Eight countries intersect in-between both of these hemispheres, there are the United Kingdom, in Europe France, Spain, Algeria, Mali, Burkina Faso, Ghana, and Togo.

                The 180th meridian is opposite the prime, and countries to the west of the 180th are in the eastern hemisphere.

                This is an interesting thing to examine because these locations are not set in stone. The tectonic plates that hold these countries will always be shifting in different directions. So in 20 years from now I wonder is the number 8 will increase or decrease?

Felix Ramos Jr.'s curator insight, May 8, 2015 2:21 AM

Pretty neat information contained on this page.  Kiribati is the only country in the world located in all four hemispheres.  That is a place that I would love to visit.  There are not many countries that can say they are even a part of two hemispheres, let alone four.  

Mark Hathaway's curator insight, December 4, 2015 2:27 PM

Being in multiple hemispheres at the same time is fascinating. The UK is mostly in the western hemisphere. Except, a little sliver is actually located in the eastern hemisphere. France is the opposite. The majority of the country is located in the eastern hemisphere, but a small minority is actually in the western hemisphere. This division is possible, do to the advent of the Prime Meridian. It seems to me, that the equator gets all the publicity in Geography. The Prime Meridian is the distain step cousin that everyone avoids. Looking at the world through the lens of the prime meridian is actually much more interesting. These more scientific distinctions of East and West, hardly jive with the more accepted cultural distinctions. France is a western nation, yet it is mostly in the Eastern section of the globe. The gap between science and culture, is often drastic.

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Dozens Of Countries Take In More Immigrants Per Capita Than The U.S.

Dozens Of Countries Take In More Immigrants Per Capita Than The U.S. | Geography Education | Scoop.it

"If you think the United States is every immigrant's dream, reconsider. Sure, in absolute numbers, the U.S. is home to the most foreign-born people — 45.7 million in 2013. But relatively, it's upper-mid-pack as an immigrant nation. It ranks 65th worldwide in terms of percentage of population that is foreign-born, according to the U.N. report 'Trends in International Migrant Stock.'  Whether tax havens and worker-hungry Gulf states, refugee sanctuaries or diverse, thriving economies, a host of nations are more immigrant-dense than the famed American melting pot.  Immigrants make up more than a fourth (27.7 percent) of the land Down Under; two other settler nations, New Zealand and Canada, weigh in with 25.1 and 20.7 percent foreign-born, respectively. That's compared to 14.3 percent in the United States."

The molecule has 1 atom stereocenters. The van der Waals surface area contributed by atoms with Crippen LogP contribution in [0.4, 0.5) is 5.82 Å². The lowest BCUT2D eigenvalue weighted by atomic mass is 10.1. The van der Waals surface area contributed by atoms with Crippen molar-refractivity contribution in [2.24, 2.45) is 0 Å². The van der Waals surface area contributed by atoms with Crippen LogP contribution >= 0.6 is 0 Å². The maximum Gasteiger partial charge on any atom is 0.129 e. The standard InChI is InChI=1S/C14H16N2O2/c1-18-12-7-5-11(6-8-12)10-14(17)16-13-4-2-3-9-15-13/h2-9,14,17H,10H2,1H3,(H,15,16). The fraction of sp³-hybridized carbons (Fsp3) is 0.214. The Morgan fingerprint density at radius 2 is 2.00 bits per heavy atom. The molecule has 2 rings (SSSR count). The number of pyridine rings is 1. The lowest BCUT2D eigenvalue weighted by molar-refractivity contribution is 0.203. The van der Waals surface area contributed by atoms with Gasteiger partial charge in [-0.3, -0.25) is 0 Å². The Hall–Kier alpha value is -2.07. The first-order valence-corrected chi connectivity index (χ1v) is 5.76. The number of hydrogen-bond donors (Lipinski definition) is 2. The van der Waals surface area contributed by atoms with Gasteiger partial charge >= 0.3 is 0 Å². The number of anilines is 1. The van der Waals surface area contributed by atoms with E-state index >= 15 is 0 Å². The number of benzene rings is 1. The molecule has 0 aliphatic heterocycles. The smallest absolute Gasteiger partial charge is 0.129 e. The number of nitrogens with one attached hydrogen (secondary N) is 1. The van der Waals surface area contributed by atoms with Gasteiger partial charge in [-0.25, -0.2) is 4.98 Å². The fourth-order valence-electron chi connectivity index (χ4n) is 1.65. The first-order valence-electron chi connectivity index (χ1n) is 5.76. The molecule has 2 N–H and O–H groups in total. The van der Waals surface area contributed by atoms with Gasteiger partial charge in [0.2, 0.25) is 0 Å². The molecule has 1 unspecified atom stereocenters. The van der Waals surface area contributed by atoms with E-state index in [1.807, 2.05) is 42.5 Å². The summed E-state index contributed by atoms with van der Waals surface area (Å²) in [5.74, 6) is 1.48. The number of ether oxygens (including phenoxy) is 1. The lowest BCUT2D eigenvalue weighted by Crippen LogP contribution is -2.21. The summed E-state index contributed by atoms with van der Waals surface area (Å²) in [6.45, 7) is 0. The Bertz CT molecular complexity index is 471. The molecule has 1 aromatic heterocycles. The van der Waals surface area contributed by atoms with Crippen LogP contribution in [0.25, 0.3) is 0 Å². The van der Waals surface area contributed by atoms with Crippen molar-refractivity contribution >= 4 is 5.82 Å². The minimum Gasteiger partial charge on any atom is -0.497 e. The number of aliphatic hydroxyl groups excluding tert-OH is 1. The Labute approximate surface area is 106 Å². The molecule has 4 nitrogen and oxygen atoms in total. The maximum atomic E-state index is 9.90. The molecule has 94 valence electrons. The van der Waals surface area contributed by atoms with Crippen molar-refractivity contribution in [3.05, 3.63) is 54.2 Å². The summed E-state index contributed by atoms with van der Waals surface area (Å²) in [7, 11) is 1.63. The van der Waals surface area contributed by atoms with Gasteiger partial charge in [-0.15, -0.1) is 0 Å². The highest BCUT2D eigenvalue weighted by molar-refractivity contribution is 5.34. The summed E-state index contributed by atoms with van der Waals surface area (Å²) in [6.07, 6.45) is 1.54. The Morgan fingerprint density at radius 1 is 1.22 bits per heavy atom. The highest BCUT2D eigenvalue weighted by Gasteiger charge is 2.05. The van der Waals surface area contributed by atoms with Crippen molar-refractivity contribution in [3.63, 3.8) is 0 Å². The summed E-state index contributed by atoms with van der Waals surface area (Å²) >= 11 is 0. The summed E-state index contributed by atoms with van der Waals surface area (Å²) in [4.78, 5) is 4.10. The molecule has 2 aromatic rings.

Tags: migration, population, USAAustraliaOceania.

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Chris Costa's curator insight, November 30, 2015 8:08 PM

The son of an immigrant, I am always taken aback at the intensity of the hatred that is held by certain Americans towards foreign born individuals, as if being born in a different country is the greatest affront to all that we as Americans are supposed to hold dear to us. There is a lot of rhetoric in the current political climate concerning the rate of immigration to the US, with most conservatives unanimously declaring that there are too many foreign born peoples in the US; that our economy, ways of life, and culture are doomed to collapse under the weight of huge waves of uneducated, impoverished immigrants. While immigration is a controversial topic in this country that does deserve a portion of the attention that it receives, it was interesting to learn that immigration is so largely blown out of proportion here in the US, especially compared to other countries. 14.3% of Americans are foreign born; this number seems relatively large, until you learn that 1 in 4 New Zealanders were not born in New Zealand, and yet the immigration debate isn't anywhere near as fierce in New Zealand as it is here in the states. Perhaps we should borrow from the New Zealand model, and show a little more tolerance towards those who were born elsewhere, but call our country home. We pride ourselves on being the "melting pot" of the globe, and it's time that we actually start acting like it, instead of giving into ignorance, fear, and internal fighting.

Mark Hathaway's curator insight, December 4, 2015 2:35 PM